Stephen Covey wrote a foundational performance book called the “7 Habits of Highly Effective People” after extensive research. This book has been used to coach high performers in almost every field there is. The next few posts are a summary of each of the habits, and my thoughts and experience on how I’ve seen them applied (and misapplied!) in my own life and by my colleagues. Let me know in the comments how you’ve applied these principles.
Habit One: Be Proactive
It’s important to first understand what it means to have a habit. A habit isn’t like an addiction (although some call their drug use their “habit”), it doesn’t come with a built in compulsion. A habit is more like a well practiced default behaviour. Think about bad habits you’ve had in the past (because we all know you’re done with them now!), and you’ll quickly identify that there were triggers involved. For example, you might have bitten your nails when you were nervous, or when you noticed that you were scratching your hands. There was a signal that your body interpreted as a green light for you to engage in your habit.
The same thing is true when you’re wanting to start up a new habit – especially one as important as this. In fact, without first establishing this one habit, you will have a hard time seeing consistent results from any of the others.
Because without a launch-pad of ownership and responsibility, it’s easy to miss days and excuse yourself. And these habits have a way of compounding that means you’re only going to experience the benefit if you put in the work on a daily basis. Now that’s not to say that there are no exceptions, but you should understand that the exceptions are costing you something, and avoid them wherever possible.
By being proactive, you are taking control of your own situation – no longer responding to the events of your morning, but settling into your environment with a sense of purpose. Events no longer drive you, but now you choose where to put your energy, and your investment of time will be rewarded with success as you reduce wasted energy.
This is why there has been so much attention on morning routines recently.
If you’re looking to establish a morning routine to take ownership of your day, I would suggest the following single thing as the most important step:
Get up an hour before you have to.
It almost doesn’t matter what you do next – the simple fact of getting yourself out of bed before you’re obliged to do so gives you the foundation of success that you will build your routine on.
From there, you have a plethora of options that are all valuable in their own way. Good options are:
- Morning Pages (as described in the Artists Way) or any other form of journalling
- Physical Exercise
I strongly recommend that you take control of your morning to express your own creativity in some way. I’ve heard that your brain is in a transition in the morning between your dreams and your consciousness, and this is the most creative time for your brain. Even if that’s not true, by choosing to create as your first action in the morning, you are reminding yourself that you are in control of your own life. If you spend your morning reading news feeds, articles and even personal development books you’ll find that those things will immediately set the tone for your day. If you are truly stuck and don’t have the energy to create, I’d suggest reading something spiritually uplifting to ensure that you are not starting out your day with a mindset of excuses, negativity and complaining.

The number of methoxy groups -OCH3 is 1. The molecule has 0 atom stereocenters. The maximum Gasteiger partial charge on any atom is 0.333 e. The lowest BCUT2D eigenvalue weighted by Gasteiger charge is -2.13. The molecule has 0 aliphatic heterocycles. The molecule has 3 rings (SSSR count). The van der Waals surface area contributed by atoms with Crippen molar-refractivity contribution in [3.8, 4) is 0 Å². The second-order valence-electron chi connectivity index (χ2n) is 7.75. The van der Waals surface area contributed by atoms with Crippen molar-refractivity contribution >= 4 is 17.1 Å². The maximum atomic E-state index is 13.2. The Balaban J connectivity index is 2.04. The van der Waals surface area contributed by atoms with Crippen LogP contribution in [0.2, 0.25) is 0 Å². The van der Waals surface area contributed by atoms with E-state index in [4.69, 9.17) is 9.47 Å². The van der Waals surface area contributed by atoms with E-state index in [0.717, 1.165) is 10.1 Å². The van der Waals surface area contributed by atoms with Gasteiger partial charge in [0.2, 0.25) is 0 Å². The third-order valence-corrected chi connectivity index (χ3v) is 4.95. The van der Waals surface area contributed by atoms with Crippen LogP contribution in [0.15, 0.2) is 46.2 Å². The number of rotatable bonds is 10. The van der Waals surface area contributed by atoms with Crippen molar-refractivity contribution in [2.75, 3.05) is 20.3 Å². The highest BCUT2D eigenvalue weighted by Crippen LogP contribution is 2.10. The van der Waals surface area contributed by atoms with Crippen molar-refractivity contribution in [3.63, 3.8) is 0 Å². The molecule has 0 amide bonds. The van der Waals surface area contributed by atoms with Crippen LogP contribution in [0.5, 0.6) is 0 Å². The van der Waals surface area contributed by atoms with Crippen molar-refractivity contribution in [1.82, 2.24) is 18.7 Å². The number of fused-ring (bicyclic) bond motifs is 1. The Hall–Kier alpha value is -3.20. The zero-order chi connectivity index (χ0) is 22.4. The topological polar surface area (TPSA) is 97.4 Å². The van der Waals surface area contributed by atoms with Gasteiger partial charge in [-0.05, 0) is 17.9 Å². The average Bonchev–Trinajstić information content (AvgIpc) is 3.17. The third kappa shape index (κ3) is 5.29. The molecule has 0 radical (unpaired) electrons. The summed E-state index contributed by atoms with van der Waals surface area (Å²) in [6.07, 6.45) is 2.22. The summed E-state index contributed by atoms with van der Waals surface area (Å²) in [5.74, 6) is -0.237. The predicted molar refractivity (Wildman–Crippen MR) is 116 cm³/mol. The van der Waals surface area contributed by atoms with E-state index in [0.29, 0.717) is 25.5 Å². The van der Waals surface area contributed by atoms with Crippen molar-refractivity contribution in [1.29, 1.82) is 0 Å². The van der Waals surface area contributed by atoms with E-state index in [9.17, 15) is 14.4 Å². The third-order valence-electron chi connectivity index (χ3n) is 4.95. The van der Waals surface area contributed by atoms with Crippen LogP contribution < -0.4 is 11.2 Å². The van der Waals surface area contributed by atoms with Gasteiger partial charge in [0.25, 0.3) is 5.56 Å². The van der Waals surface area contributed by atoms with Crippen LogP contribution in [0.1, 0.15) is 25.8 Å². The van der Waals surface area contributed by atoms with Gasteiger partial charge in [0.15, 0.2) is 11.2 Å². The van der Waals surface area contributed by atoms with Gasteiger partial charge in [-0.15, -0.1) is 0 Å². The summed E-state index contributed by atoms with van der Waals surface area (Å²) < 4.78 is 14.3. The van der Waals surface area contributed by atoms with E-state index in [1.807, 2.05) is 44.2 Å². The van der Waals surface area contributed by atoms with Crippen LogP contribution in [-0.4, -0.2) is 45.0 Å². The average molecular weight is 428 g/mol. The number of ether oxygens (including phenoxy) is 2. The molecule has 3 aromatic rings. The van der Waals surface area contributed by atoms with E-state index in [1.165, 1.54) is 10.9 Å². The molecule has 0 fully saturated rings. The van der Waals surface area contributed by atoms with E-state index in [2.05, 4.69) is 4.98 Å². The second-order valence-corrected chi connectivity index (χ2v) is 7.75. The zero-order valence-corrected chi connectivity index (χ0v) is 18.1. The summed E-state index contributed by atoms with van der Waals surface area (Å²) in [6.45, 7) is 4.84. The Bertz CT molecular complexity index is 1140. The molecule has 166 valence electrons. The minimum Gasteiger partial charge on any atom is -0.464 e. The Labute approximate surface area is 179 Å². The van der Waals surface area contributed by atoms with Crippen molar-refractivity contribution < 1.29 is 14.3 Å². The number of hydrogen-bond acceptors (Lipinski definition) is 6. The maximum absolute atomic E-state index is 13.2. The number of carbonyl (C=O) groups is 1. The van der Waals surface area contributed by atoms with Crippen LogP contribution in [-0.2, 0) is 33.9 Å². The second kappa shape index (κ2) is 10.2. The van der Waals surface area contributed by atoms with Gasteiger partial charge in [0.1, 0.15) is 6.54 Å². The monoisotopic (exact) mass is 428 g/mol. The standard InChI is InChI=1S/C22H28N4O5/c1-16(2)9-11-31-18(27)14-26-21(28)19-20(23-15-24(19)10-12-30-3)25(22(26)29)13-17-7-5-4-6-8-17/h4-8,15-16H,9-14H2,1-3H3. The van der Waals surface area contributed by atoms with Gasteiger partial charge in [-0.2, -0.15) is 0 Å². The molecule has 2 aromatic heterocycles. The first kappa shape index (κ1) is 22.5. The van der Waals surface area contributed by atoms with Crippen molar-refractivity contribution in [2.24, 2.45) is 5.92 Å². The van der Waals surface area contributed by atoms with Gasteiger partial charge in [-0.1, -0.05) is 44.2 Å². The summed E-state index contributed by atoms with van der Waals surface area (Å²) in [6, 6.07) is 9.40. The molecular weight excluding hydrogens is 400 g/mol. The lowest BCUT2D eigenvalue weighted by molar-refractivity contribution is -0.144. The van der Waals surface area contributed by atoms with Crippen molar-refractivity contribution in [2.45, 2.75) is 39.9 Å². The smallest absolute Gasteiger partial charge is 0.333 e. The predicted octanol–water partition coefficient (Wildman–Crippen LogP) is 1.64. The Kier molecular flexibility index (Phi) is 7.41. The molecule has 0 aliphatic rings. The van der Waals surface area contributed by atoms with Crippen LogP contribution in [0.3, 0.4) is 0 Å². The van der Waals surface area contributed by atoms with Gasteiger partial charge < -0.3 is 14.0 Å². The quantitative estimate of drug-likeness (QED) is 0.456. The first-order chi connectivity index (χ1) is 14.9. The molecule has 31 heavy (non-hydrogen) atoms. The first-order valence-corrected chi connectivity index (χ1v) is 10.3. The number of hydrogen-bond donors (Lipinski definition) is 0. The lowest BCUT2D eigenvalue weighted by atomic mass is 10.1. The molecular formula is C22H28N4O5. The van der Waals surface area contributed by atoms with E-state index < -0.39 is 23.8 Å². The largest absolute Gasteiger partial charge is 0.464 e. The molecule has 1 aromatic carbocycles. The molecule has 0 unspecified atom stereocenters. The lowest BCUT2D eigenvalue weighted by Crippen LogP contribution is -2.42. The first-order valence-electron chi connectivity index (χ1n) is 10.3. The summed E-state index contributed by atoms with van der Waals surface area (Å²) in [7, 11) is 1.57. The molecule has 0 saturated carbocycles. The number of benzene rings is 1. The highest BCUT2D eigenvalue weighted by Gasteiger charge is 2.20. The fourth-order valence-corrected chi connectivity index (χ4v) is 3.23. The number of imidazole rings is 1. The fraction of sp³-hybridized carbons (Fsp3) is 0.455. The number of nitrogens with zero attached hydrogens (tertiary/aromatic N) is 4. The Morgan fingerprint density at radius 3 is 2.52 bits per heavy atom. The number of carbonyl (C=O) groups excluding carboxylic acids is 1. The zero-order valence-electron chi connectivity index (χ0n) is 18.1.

Like I said earlier, it’s really not important what you do with the morning, it’s mostly about the fact that you have started your day with a victory of self discipline. You are your own worst enemy, so don’t get in your own way with excuses on this one.
Finally, this is one of the hardest habits to establish – especially if you’re more of a night owl. Don’t let yourself get caught up in guilt, shame or blame here. The whole point of this exercise is to remind you of just how amazing you are, and how much success is waiting for you to take hold of it. It may take some time to get this habit nailed, but unlocking this one habit is life-changing all on it’s own. Push through the pain and the excuses, and make this a priority.
For the next 7 days, set your alarm at least 30m earlier than it is right now, and commit to getting up without using the snooze button. If you miss one morning, just start again and keep going. If you can do this for 14 days in a row, you will be sleeping better, feeling better, and you will have planted the seed for a life changing habit that will enable you to move on to Habit 2: Begin with the End in Mind.
If you don’t yet have a copy of Covey’s book, get one here. If you are looking for some extra content covering this habit, I strongly recommend Jocko Willink‘s books “Extreme Ownership” and his latest “Discipline Equals Freedom“.